Last year, a co-worker wrote in their vision statement, “I showed up and gave 100% of my attention to every person I was with throughout the year.” While commendable, being one hundred percent of anything is impossible, ensuring failure and reinforcing shame.
“I’ve always struggled to have a reasonable relationship with alcohol. I’m good at complete abstinence, and I’m great at getting drunk, but I’m not great at moderation.” — Nat Eliason
All-or-nothing thinking also leads to emotional extremes. We feel great when we succeed and depressed when we fail. We use strong emotions to describe our likes and dislikes. I love chocolate. I hate Brussels sprouts. I love this woman. I hate that guy. Our words mirror the drama playing out daily in our bodies and minds.
Black-and-white thinking triggers comparing mind and kills the growth mindset. If we can’t be number one, then why bother? If we can’t be famous actresses or actors, then why try? If we can’t be a millionaire, then we’re nothing. The bar is too high and the challenge too great, so we never start or quit before we succeed.
If we think the planet is doomed, we may think, “What’s the point?” But as the following story from Jack Kornfield illustrates, our actions do matter.
“Small acts can be important, as seen in the story of a man who was walking along a beach after an unusually strong spring storm. The beach was covered with dying starfish tossed up by the waves, and the man was tossing them back in the water one by one. A visitor saw this and came up to him. “What are you doing?” “I’m trying to help these starfish,” the man replied. “But there are tens of thousands of them washed up along these beaches. Throwing a handful back doesn’t matter,” protested the visitor. “Matters to this one,” the man replied as he tossed another starfish into the ocean.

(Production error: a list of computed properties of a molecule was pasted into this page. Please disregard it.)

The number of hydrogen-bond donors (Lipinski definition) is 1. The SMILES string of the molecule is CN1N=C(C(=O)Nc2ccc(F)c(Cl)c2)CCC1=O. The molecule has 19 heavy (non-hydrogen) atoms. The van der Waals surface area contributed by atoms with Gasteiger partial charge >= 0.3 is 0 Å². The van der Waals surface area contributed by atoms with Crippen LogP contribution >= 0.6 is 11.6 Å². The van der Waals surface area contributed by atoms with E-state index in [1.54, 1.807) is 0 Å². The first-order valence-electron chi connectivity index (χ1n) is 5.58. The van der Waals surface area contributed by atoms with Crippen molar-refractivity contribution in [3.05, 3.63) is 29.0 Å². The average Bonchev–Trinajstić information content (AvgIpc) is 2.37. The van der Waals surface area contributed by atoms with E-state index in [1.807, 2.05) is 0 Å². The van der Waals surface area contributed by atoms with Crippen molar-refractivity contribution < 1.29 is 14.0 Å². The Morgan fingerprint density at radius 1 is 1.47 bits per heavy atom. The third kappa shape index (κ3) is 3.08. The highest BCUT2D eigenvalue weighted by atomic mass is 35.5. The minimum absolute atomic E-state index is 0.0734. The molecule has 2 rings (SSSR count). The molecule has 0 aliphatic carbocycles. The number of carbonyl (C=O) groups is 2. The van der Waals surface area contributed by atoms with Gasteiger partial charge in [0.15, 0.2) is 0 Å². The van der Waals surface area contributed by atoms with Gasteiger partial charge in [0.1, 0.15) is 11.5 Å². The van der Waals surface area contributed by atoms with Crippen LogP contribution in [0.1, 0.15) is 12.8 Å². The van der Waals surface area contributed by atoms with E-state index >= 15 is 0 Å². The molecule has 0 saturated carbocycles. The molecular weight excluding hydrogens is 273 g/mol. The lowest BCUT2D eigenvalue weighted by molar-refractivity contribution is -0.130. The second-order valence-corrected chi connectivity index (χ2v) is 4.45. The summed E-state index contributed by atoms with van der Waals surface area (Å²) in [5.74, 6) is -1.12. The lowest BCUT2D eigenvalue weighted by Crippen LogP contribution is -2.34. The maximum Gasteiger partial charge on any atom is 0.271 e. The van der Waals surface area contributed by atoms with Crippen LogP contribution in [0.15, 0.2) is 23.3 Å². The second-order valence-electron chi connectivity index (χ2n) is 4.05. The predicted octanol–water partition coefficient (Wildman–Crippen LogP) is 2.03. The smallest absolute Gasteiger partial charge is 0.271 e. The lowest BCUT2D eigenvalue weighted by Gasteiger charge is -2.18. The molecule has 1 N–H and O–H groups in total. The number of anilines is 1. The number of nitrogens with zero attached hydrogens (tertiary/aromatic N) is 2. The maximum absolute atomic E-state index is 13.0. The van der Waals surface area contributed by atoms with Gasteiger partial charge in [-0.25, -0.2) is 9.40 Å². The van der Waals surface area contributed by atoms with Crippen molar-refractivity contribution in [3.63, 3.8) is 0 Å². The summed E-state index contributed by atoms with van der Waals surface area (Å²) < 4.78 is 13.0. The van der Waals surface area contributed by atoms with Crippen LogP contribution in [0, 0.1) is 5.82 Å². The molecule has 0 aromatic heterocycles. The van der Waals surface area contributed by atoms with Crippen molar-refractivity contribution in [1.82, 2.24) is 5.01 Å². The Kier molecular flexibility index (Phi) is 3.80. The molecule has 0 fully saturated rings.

“Childhood is a time of great vulnerability. Unable to survive on our own, a parent-figure’s withholding of anything perceived to hinder our survival sends stress signals flooding through our bodies. The resulting ‘survival brain,’ as I call it, is hyper focused on perceived threats, sees the world in black and white, and is often obsessive, panic driven, and prone to circular reasoning.” — Nicole LePera
In high school and beyond, I thought self-mortification through cold showers, not eating sugar, and getting by on limited sleep would make me a holy man. After all, didn’t all enlightened beings sleep on a bed of nails and live daily on a single grain of rice?
Unfortunately, none of these behaviors brought me closer to God. Still, they did allow me to feel superior for a time.